William and Shirley Maeck’s impact on the University of Wisconsin School of Veterinary Medicine continues to live on in the Maeck Clinical Skills Training Center.
This bright and inviting state-of-the-art teaching space, which opened five years ago, allows members of the SVM community, including students and clinicians, to get more hands-on training in core clinical skills. It is part of a remodeled student-focused hub, the Renk Learning Center, which opened in 2017. The learning center as a whole was made possible by a major gift from the late Walter and Martha Renk, generous donations from SVM alumni and friends, and a significant contribution from the UW–Madison campus.
The Maecks have supported UW–Madison and the School of Veterinary Medicine for years. In 2020, after Bill passed away, an estate gift directed to the school’s building campaign led to naming the clinical skills lab in his and Shirley’s honor.
“Students can go to this space to practice whatever skill they want to improve their techniques or get familiar with new equipment or procedures,” says instructional specialist Diego Calderon. “It’s one of the most trafficked places in the building.”
Bill and Shirley, who has also since passed, shared a love for animals and were passionate about the research advanced at UW–Madison. The pair met at UW while Bill was studying to become a nuclear chemist and Shirley worked as a surgical nurse. They married and moved to Idaho Falls in 1954. Throughout their life, they had many Labrador Retrievers and participated in several veterinary medical clinical trials with their dogs.
“Bill loved animals. They were a passion for him,” says family attorney and friend Terri Frickey.
Before his death, Bill established the William J & Shirley A Maeck Family Foundation, which has provided additional gifts to help purchase equipment for the Maeck Clinical Skills Training Center. The foundation’s most recent donation allowed the school to expand the resources and equipment available in the skills lab.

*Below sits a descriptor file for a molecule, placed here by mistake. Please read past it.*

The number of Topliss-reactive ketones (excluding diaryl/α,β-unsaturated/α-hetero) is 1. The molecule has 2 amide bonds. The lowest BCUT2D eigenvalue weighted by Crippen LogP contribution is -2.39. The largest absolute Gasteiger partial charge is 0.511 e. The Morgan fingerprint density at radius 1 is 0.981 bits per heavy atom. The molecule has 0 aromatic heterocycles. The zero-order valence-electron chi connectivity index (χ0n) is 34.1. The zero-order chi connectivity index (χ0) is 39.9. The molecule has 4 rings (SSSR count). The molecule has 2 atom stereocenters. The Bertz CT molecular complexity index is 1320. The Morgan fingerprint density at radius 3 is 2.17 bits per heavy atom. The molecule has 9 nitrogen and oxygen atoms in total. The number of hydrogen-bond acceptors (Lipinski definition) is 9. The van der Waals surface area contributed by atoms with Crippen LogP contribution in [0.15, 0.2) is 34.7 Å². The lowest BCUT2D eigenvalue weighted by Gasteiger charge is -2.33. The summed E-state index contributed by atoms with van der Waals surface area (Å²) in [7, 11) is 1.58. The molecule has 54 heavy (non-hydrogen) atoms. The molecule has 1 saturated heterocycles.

“It’s important to us to be able to maintain this relationship with the school,” notes Frickey.
Twelve new technologies will be added to the lab through the Maecks’ generosity, from improved life-sized cow and horse models to an endoscope training tool and 3D molding device. These models and machines help students and faculty practice technical veterinary medical skills and become more confident.
“We wouldn’t have been able to get this equipment without this donation,” Calderon says.
“Students can go to this space to practice whatever skill they want to improve their techniques or get familiar with new equipment or procedures. It’s one of the most trafficked places in the building.”
And, likewise, without this equipment, students wouldn’t have the opportunity to get repeat, hands-on experiences that mimic real-world clinical scenarios. For example, with the recently purchased life-sized cow model, students can practice repositioning the fetus and palpating the ovaries — common skills needed for large animal veterinarians — “and get an understanding of what it feels like,” Calderon explains.
With the new endoscopy simulator device, instructors can create their own exercises, giving students specific and varied challenges in guiding an endoscope into mock internal organs or body cavities to examine these spaces. Students can practice the instructors’ exercises and others shared by veterinarians worldwide.
All of the new equipment will be in place by the spring 2023 semester. “It’s going to make a huge, huge impact on the school,” Calderon says.